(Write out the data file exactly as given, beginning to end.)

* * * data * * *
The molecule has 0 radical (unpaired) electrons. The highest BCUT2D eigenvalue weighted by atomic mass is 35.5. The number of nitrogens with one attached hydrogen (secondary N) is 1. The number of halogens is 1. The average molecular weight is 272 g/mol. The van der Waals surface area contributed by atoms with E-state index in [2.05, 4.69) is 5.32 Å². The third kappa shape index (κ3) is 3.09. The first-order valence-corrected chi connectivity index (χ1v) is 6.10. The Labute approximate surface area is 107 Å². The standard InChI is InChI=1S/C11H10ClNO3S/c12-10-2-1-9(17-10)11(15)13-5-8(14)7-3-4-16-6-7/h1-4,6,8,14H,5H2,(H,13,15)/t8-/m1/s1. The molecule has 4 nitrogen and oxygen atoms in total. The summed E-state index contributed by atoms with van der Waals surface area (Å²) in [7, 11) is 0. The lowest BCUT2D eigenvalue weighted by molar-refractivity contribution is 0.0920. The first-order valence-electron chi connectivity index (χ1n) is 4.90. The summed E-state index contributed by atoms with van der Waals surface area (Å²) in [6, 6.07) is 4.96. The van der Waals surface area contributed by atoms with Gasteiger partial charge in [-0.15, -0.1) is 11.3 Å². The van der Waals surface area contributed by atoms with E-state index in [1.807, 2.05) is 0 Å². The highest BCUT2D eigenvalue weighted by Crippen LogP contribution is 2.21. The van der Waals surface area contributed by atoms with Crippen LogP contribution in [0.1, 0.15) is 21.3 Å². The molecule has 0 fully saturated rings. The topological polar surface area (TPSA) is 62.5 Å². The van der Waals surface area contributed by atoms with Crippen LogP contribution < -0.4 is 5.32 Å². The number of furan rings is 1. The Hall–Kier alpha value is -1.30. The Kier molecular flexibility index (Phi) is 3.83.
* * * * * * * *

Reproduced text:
The molecule has 0 radical (unpaired) electrons. The highest BCUT2D eigenvalue weighted by atomic mass is 35.5. The number of nitrogens with one attached hydrogen (secondary N) is 1. The number of halogens is 1. The average molecular weight is 272 g/mol. The van der Waals surface area contributed by atoms with E-state index in [2.05, 4.69) is 5.32 Å². The third kappa shape index (κ3) is 3.09. The first-order valence-corrected chi connectivity index (χ1v) is 6.10. The Labute approximate surface area is 107 Å². The standard InChI is InChI=1S/C11H10ClNO3S/c12-10-2-1-9(17-10)11(15)13-5-8(14)7-3-4-16-6-7/h1-4,6,8,14H,5H2,(H,13,15)/t8-/m1/s1. The molecule has 4 nitrogen and oxygen atoms in total. The summed E-state index contributed by atoms with van der Waals surface area (Å²) in [7, 11) is 0. The lowest BCUT2D eigenvalue weighted by molar-refractivity contribution is 0.0920. The first-order valence-electron chi connectivity index (χ1n) is 4.90. The summed E-state index contributed by atoms with van der Waals surface area (Å²) in [6, 6.07) is 4.96. The van der Waals surface area contributed by atoms with Gasteiger partial charge in [-0.15, -0.1) is 11.3 Å². The van der Waals surface area contributed by atoms with E-state index in [1.807, 2.05) is 0 Å². The highest BCUT2D eigenvalue weighted by Crippen LogP contribution is 2.21. The van der Waals surface area contributed by atoms with Crippen LogP contribution in [0.1, 0.15) is 21.3 Å². The molecule has 0 fully saturated rings. The topological polar surface area (TPSA) is 62.5 Å². The van der Waals surface area contributed by atoms with Crippen LogP contribution < -0.4 is 5.32 Å². The number of furan rings is 1. The Hall–Kier alpha value is -1.30. The Kier molecular flexibility index (Phi) is 3.83.